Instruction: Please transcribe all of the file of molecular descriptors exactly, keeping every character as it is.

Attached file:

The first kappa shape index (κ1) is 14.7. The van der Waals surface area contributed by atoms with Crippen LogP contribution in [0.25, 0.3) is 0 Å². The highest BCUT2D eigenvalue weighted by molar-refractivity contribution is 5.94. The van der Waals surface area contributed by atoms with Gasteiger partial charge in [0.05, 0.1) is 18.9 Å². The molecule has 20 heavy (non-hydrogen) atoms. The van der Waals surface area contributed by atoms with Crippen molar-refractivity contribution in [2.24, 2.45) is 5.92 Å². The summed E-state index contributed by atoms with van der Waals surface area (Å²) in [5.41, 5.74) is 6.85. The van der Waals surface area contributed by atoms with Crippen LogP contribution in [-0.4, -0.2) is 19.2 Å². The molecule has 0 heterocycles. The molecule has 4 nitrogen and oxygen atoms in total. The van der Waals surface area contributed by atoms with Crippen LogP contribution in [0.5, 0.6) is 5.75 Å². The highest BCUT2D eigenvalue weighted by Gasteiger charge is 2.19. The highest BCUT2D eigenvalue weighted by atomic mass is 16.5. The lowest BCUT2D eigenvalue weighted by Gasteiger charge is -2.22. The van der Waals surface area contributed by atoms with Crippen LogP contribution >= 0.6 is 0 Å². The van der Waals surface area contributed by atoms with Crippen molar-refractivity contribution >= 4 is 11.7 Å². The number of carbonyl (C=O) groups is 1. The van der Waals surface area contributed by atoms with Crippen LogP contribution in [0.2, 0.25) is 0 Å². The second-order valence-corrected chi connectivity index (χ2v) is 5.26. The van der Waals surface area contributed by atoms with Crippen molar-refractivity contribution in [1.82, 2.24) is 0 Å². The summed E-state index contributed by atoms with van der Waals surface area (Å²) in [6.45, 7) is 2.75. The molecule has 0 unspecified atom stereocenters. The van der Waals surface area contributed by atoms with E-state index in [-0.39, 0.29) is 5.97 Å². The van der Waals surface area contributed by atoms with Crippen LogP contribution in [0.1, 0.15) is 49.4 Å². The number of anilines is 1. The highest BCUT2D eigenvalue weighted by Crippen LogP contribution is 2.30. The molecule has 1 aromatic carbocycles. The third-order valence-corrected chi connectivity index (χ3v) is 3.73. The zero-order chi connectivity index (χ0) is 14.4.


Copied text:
The first kappa shape index (κ1) is 14.7. The van der Waals surface area contributed by atoms with Crippen LogP contribution in [0.25, 0.3) is 0 Å². The highest BCUT2D eigenvalue weighted by molar-refractivity contribution is 5.94. The van der Waals surface area contributed by atoms with Gasteiger partial charge in [0.05, 0.1) is 18.9 Å². The molecule has 20 heavy (non-hydrogen) atoms. The van der Waals surface area contributed by atoms with Crippen molar-refractivity contribution in [2.24, 2.45) is 5.92 Å². The summed E-state index contributed by atoms with van der Waals surface area (Å²) in [5.41, 5.74) is 6.85. The van der Waals surface area contributed by atoms with Crippen LogP contribution in [-0.4, -0.2) is 19.2 Å². The molecule has 0 heterocycles. The molecule has 4 nitrogen and oxygen atoms in total. The van der Waals surface area contributed by atoms with Crippen LogP contribution in [0.5, 0.6) is 5.75 Å². The highest BCUT2D eigenvalue weighted by Gasteiger charge is 2.19. The highest BCUT2D eigenvalue weighted by atomic mass is 16.5. The lowest BCUT2D eigenvalue weighted by Gasteiger charge is -2.22. The van der Waals surface area contributed by atoms with Crippen LogP contribution >= 0.6 is 0 Å². The van der Waals surface area contributed by atoms with Crippen molar-refractivity contribution >= 4 is 11.7 Å². The number of carbonyl (C=O) groups is 1. The van der Waals surface area contributed by atoms with Crippen LogP contribution in [0.2, 0.25) is 0 Å². The second-order valence-corrected chi connectivity index (χ2v) is 5.26. The van der Waals surface area contributed by atoms with Crippen molar-refractivity contribution in [1.82, 2.24) is 0 Å². The summed E-state index contributed by atoms with van der Waals surface area (Å²) in [6.45, 7) is 2.75. The molecule has 0 unspecified atom stereocenters. The van der Waals surface area contributed by atoms with E-state index in [-0.39, 0.29) is 5.97 Å². The van der Waals surface area contributed by atoms with Crippen LogP contribution in [0.1, 0.15) is 49.4 Å². The number of anilines is 1. The highest BCUT2D eigenvalue weighted by Crippen LogP contribution is 2.30. The molecule has 1 aromatic carbocycles. The third-order valence-corrected chi connectivity index (χ3v) is 3.73. The zero-order chi connectivity index (χ0) is 14.4.